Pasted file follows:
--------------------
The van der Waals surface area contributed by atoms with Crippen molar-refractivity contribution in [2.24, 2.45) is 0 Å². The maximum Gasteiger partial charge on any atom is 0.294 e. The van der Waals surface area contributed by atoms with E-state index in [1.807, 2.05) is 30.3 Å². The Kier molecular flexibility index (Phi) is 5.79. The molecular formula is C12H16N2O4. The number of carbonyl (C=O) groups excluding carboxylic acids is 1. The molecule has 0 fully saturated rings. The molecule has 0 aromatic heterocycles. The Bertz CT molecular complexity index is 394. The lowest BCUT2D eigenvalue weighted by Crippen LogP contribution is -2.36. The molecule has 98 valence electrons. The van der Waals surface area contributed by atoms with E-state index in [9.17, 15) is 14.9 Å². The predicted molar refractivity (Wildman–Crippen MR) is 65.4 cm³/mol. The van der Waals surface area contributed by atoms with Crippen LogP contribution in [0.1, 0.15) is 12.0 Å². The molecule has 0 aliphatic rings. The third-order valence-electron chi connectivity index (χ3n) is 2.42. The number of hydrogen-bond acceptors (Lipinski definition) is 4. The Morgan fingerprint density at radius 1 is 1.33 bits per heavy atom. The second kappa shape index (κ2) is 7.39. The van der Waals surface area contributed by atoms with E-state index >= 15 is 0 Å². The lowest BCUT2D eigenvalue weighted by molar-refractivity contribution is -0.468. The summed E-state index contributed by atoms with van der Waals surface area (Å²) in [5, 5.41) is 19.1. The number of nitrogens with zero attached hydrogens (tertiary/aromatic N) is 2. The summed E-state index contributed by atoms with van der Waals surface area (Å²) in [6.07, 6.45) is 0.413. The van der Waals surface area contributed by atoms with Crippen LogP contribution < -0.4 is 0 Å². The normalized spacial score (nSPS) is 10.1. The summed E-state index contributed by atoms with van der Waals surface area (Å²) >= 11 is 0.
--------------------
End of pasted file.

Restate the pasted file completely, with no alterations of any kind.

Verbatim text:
The van der Waals surface area contributed by atoms with Crippen molar-refractivity contribution in [2.24, 2.45) is 0 Å². The maximum Gasteiger partial charge on any atom is 0.294 e. The van der Waals surface area contributed by atoms with E-state index in [1.807, 2.05) is 30.3 Å². The Kier molecular flexibility index (Phi) is 5.79. The molecular formula is C12H16N2O4. The number of carbonyl (C=O) groups excluding carboxylic acids is 1. The molecule has 0 fully saturated rings. The molecule has 0 aromatic heterocycles. The Bertz CT molecular complexity index is 394. The lowest BCUT2D eigenvalue weighted by Crippen LogP contribution is -2.36. The molecule has 98 valence electrons. The van der Waals surface area contributed by atoms with E-state index in [9.17, 15) is 14.9 Å². The predicted molar refractivity (Wildman–Crippen MR) is 65.4 cm³/mol. The van der Waals surface area contributed by atoms with Crippen LogP contribution in [0.1, 0.15) is 12.0 Å². The molecule has 0 aliphatic rings. The third-order valence-electron chi connectivity index (χ3n) is 2.42. The number of hydrogen-bond acceptors (Lipinski definition) is 4. The Morgan fingerprint density at radius 1 is 1.33 bits per heavy atom. The second kappa shape index (κ2) is 7.39. The van der Waals surface area contributed by atoms with E-state index >= 15 is 0 Å². The lowest BCUT2D eigenvalue weighted by molar-refractivity contribution is -0.468. The summed E-state index contributed by atoms with van der Waals surface area (Å²) in [5, 5.41) is 19.1. The number of nitrogens with zero attached hydrogens (tertiary/aromatic N) is 2. The summed E-state index contributed by atoms with van der Waals surface area (Å²) in [6.07, 6.45) is 0.413. The van der Waals surface area contributed by atoms with Crippen LogP contribution < -0.4 is 0 Å². The normalized spacial score (nSPS) is 10.1. The summed E-state index contributed by atoms with van der Waals surface area (Å²) >= 11 is 0.